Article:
Registration Open for Our AGM and Future Directions Event – 14th September 2022

Future Directions of University History Degree Programmes and the EMC

Online Event – Wednesday 14th September 2022 – 10am – 3:30pm

Deadline for suggestions for discussion and panel workshops: 1st September 2022

We need your views and ideas!

We’re delighted to announce that Northampton is the new host of the East Midlands Centre for History Teaching and Learning in HE!

Our inaugural event is designed to tackle some of the most pressing issues EMC members are facing, both now and in the future. We want to know how the EMC can support you!

What directions do you think we should be taking in response to the changing nature of History degrees and our new QAA Benchmark Statement for History? What are the concerns and challenges facing new researchers and university History teachers?

This event is not a traditional academic conference or standard video-call AGM: it is designed to be as a workshop and discussion forum. We want to hear from as many EMC members as possible, both established researchers and those newer to postgraduate historical research and teaching!

Participants will be able to opt for a number of suggested topics or discussion themes. We will then respond and arrange the event based on these. This feedback will then be used to help structure the EMC’s activities over the coming years.

There will be a number of ways to contribute and get your voice heard both before, and during, the event. You can either come on microphone during the event, use a monitored chat function, post to a discussion board, or email comments and materials in advance or during the workshop to the organizers. We want people to be able to contribute in whatever way they would like to.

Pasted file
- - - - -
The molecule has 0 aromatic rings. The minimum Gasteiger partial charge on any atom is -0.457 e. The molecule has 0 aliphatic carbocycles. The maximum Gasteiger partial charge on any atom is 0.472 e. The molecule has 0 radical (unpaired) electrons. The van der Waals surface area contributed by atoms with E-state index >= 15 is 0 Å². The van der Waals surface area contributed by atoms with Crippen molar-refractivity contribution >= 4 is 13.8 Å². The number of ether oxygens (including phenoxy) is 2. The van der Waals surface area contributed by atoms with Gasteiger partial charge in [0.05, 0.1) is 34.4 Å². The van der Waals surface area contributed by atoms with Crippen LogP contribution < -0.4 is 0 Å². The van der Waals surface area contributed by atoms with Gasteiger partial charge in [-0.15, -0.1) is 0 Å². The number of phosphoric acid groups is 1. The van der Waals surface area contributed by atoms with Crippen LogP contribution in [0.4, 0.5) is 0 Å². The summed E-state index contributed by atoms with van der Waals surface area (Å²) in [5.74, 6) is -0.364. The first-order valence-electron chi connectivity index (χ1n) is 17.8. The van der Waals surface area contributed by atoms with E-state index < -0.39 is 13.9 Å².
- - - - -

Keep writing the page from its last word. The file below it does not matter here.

How can I get Involved?

Reflections of a PGR on the EMC Teaching Scheme

Alex Riggs, University of Nottingham

Alex Riggs is a second-year PhD student researching politics and ideas of the American left, c. 1973-1988. In this blog, he reflects on his experience as a participant in the 2021/22 cohort of the EMC Training to Teach Workshops and the EMC PGR Mentoring Scheme.

For every PGR historian, the first teaching experience is a moment of particular trepidation. Having sat through plenty of seminars to get to this stage, teaching might seem the most familiar of all. Yet it might also be the most mysterious- what secret wisdom had our old tutors tapped into to appear knowledgeable about every subject and in command of every session? And when PGR teaching situations diverge from the norm of being assigned to a first-year module group, the enigma seems even more elusive. Those colleagues that find teaching opportunities elsewhere return from the faraway lands of Sheffield and Leicester with the aura of having cracked the code.

The EMC’s Teaching and Mentoring Scheme removes much of the mystery. Through workshops, mentoring, and practical experience, it becomes clear that for even the most experienced lecturers there is no magic formula. Rather, teaching itself is an ongoing learning process, one that requires an open-mind and a willingness to adapt. It may be cliched to say, but no two seminars are ever the same. Having been part of the EMC’s scheme, I feel far more confident in embracing that unpredictability. In this blog, I’ll explain the stages of the programme and what I found useful from them, before offering some brief reflections on teaching. None of them will be revelatory to experienced pedagogues, but I hope other seminar tutors-in-waiting will find them useful and reassuring.

Continue reading “Reflections of a PGR on the EMC Teaching Scheme”